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Possible child abuse under investigationSubmitted: 12/22/2014

IRMA - Prosecutors will consider charges against two Lincoln County men accused of duct taping a child to a door.

A Lincoln County deputy investigated the child abuse complaint in Irma this past week.

Witnesses said the child's hands and feet were bound.

The child was then duct taped to the door.

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Man arrested for setting fires and fleeing policeSubmitted: 12/21/2014

MARATHON COUNTY - Marathon County Sheriff's deputies think A 39-year-old Antigo man set the building he worked at on fire early this morning.

They say he then led deputies on a car chase.

A lieutenant from the Marathon County Sheriff's Department says they got a call around 8p.m. Saturday.

The call was for a domestic disturbance in Antigo.

The man then drove to Bushman Trucking southeast of Wausau.

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Snowmobile safety class held this weekendSubmitted: 12/21/2014

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LAKE TOMAHAWK - Riding a snowmobile can be dangerous if you don't know the rules of the trails.

That's why some people went through a snowmobile safety course on Saturday and Sunday.

The course was held at the Sloan Community Center in Lake Tomahawk.

The New-Tom Snow Fleas and the Oneida County Sheriff's office held the course.

A recreational safety officer from the sheriff's office taught the class.

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Lincoln County Sheriff's Office finds body of missing Merrill man Submitted: 12/21/2014

LINCOLN COUNTY - The Lincoln County Sheriff's Office found the body of a missing Merrill man yesterday afternoon.

Jeffrey Maruska has been missing since early November.

The sheriff's office found his body with the help of cadaver dogs.

Maruska was found in a wooded area east of where he lived.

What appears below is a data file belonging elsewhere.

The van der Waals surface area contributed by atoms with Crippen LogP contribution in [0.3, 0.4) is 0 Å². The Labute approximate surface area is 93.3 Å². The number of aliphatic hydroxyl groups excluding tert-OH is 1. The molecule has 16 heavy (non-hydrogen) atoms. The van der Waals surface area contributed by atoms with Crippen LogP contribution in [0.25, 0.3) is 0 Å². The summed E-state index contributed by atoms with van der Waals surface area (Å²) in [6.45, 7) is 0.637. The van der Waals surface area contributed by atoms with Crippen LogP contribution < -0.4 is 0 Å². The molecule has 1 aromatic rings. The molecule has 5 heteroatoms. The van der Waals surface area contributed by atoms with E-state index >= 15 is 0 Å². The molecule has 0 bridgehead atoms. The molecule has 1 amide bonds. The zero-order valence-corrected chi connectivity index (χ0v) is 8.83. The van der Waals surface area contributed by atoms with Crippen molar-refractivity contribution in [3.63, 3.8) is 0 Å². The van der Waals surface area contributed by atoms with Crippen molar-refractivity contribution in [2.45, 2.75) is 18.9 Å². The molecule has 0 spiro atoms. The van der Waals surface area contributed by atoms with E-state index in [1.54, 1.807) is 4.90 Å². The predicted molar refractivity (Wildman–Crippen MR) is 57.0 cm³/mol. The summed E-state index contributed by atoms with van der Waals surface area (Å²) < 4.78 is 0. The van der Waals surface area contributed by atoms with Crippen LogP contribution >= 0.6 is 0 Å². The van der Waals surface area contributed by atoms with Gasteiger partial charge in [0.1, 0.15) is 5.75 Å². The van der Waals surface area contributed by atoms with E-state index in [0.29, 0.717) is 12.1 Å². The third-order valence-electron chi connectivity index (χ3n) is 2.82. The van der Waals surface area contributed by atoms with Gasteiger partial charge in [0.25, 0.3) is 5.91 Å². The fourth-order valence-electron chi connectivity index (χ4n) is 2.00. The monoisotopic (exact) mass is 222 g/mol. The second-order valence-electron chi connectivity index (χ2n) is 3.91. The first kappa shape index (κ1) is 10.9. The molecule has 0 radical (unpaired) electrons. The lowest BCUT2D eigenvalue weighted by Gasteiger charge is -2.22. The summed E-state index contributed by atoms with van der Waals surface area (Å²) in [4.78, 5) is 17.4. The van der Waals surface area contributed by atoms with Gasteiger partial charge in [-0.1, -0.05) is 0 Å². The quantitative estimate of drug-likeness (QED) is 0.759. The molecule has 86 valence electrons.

The Lincoln County Sheriff's Office is still investigating.

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Santa gets extra help from volunteer fire department while delivering presentsSubmitted: 12/21/2014

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PINE LAKE - Santa normally gets help from elves to make Christmas presents for kids, but in Pine Lake he had help from a local volunteer fire department Sunday.

The Pine Lake Fire Department normally puts its sirens on in an emergency, but this time it was to help Santa bring joy to families who need it the most.

"It is really neat to see the kids when we come pulling into their driveway and they see Santa Claus getting off the fire truck with a big bag of presents. It is really neat to see their faces," said Operation Ho Ho Ho organizer Lynn Larson.

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People in Sugar Camp support local dog rescue organization Submitted: 12/21/2014

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SUGAR CAMP - The number of dogs euthanized a year dropped dramatically. The Humane Society of the United States estimates the number of dogs and cats euthanized decreased from 12-20 million to 3-4 million per year, but about 2.7 million healthy sheltered animals aren't adopted.

That's why people in Sugar Camp wanted to keep a rescue organization running.

"It Matters to One" saves dogs from high-kill shelters who are on the euthanasia list. One of the founders of the organization travels to California to rescue the dogs.